Thousands of horsemen we once were, occupying an underappreciated metaphysical niche: the ceaseless minor pains, the unending annoyances. Seasonal allergies. Multiple choice tests. Paper cuts.
Separately, we lacked apocalyptic dread, but together…
Then came the consultants, wielding their Recommendations.
“Operational efficiencies?” we mused. “We have no rider by this name.”
Iain Young once applied to be one of the Four Horsemen. Then he found out you’re always on call. Forget that.
Nothing but trouble was open for business at that hour.
“Grabbing a tree,” Bruce said.
“Don’t,” said Allison. “I’ll pay the fifty bucks tomorrow.”
Dawn arrived without Bruce. Allison’s texts remained unread.
She assumed either Bruce was dead or they’d use his mug shot on their Christmas card.
Iain Young still can’t convince his family to get a Charlie Brown Christmas tree.
Who knows why I even bother, but I inform every army that the rented siege weapons must be returned in the same condition if they want their deposit.
“Of course!” they all say.
Then they haul back a pile of splintered wood and mangled metal, assuming they return at all.
Iain Young found a two-for-one discount in his mail. He’s wondering how he got on that mailing list.
It was bad enough when Phoebe knew she was eating kale. A single taste, no matter how her boyfriend prepared it, confirmed her aversion.
Stir fried? Vile.
Roasted? Equally so.
Discovering her boyfriend had slipped some into the brownies she raved about? That was a line that couldn’t be uncrossed.
Iain Young can’t remember the last time he ate kale, and he’d like to keep it that way.
Allison didn’t recognize her at first. “…Mom?”
Her mother, impossibly young, stood at the door, a toddler on her shoulder.
“Oh, good,” said her mother. “You’ve turned out okay.” She handed Allison the toddler. “This is you, just barely two. I learned to time travel. I’ll pick her up tomorrow.”
Iain Young used to enjoy time travel, until that one unexpected layover in 1985. Losing his passport didn’t help.
“Call it in the air, ma’am.”
“Tails,” said Spring, lounging by the pool.
The groundhog caught the coin. “It’s heads, ma’am.”
“Best of three?” Spring asked.
“No,” said Winter, “and absolutely no more favors.”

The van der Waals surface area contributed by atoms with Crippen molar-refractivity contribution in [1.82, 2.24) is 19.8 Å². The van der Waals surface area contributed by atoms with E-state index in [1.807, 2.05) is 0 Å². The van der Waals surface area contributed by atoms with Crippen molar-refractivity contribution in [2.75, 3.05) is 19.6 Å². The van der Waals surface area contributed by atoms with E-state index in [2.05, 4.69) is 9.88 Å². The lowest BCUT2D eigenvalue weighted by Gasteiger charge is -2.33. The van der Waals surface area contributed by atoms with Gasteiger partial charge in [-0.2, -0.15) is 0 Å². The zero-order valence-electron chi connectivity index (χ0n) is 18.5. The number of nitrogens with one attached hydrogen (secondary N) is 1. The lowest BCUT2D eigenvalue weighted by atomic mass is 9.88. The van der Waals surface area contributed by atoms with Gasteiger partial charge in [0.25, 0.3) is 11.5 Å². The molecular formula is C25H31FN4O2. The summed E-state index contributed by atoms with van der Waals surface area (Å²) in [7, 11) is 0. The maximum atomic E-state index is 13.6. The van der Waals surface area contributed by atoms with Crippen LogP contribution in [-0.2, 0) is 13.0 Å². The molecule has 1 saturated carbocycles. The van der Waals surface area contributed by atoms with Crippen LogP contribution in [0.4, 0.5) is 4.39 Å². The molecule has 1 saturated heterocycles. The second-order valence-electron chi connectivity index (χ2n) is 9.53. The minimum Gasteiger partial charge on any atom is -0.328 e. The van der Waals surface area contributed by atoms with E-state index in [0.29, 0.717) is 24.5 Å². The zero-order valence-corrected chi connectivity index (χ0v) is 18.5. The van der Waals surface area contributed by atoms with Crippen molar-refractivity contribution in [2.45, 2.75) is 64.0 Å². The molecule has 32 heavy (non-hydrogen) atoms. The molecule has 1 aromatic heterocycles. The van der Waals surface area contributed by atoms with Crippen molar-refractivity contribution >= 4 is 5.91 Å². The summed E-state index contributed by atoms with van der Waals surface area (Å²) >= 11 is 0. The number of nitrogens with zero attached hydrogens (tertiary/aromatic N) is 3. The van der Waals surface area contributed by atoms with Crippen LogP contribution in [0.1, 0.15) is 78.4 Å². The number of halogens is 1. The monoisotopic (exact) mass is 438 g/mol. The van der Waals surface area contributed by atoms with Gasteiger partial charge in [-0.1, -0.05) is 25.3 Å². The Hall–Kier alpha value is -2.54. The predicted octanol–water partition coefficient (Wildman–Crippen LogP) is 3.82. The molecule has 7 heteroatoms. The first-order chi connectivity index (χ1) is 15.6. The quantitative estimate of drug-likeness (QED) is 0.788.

“Not even a little one?”
“I’ll be at the bar,” said the groundhog. “Let me know.”
Iain Young asserts that no groundhogs were harmed in the writing of this story.
I pulled over, rolled down my window.
“What’s up?” I asked my mind.
“Waiting for a bus. Can’t wander far enough by foot.”
“Where are you headed?”
“Good luck.” I drove away.
That evening, I returned. “Done waiting?” I asked.
“The Boston bus doesn’t stop here, does it?”
Iain Young doesn’t let his mind wander without a round-trip ticket.
As usual, Joe was prepared: food and water, map and compass, rain gear and tent, flashlight, matches. He left a note with his name, date, time, and route.
He set out, hiking the yard’s unvarying relief. Around, around.
His wife, pouring herself more wine, hoped he’d get lost this time.
Iain Young thinks the best part of a hike is the end, when he sees his car in the parking lot.
They hadn’t meant to wake Nigel up, but the runners were unaware that their route would go through his bedroom.
“That wasn’t on the map,” they said. “Fun change, though.”
Nigel thought he’d been dreaming, but the scent of sweat and the wet footprints down the hallway convinced him otherwise.
Iain Young has a water stop set up in his bedroom in case any runners pass through. So far, none have.
She felt guilty for doing this, but Time waited for Zoe. Time tried to maintain her standards—a second had always been a second for everyone, no exceptions—but, captivated by Zoe, she found herself unwound. Time couldn’t stop herself.
Zoe wondered why her life seemed to move so slowly.
Iain Young once, mistakenly, thought Time waited for him, but it was just something he ate.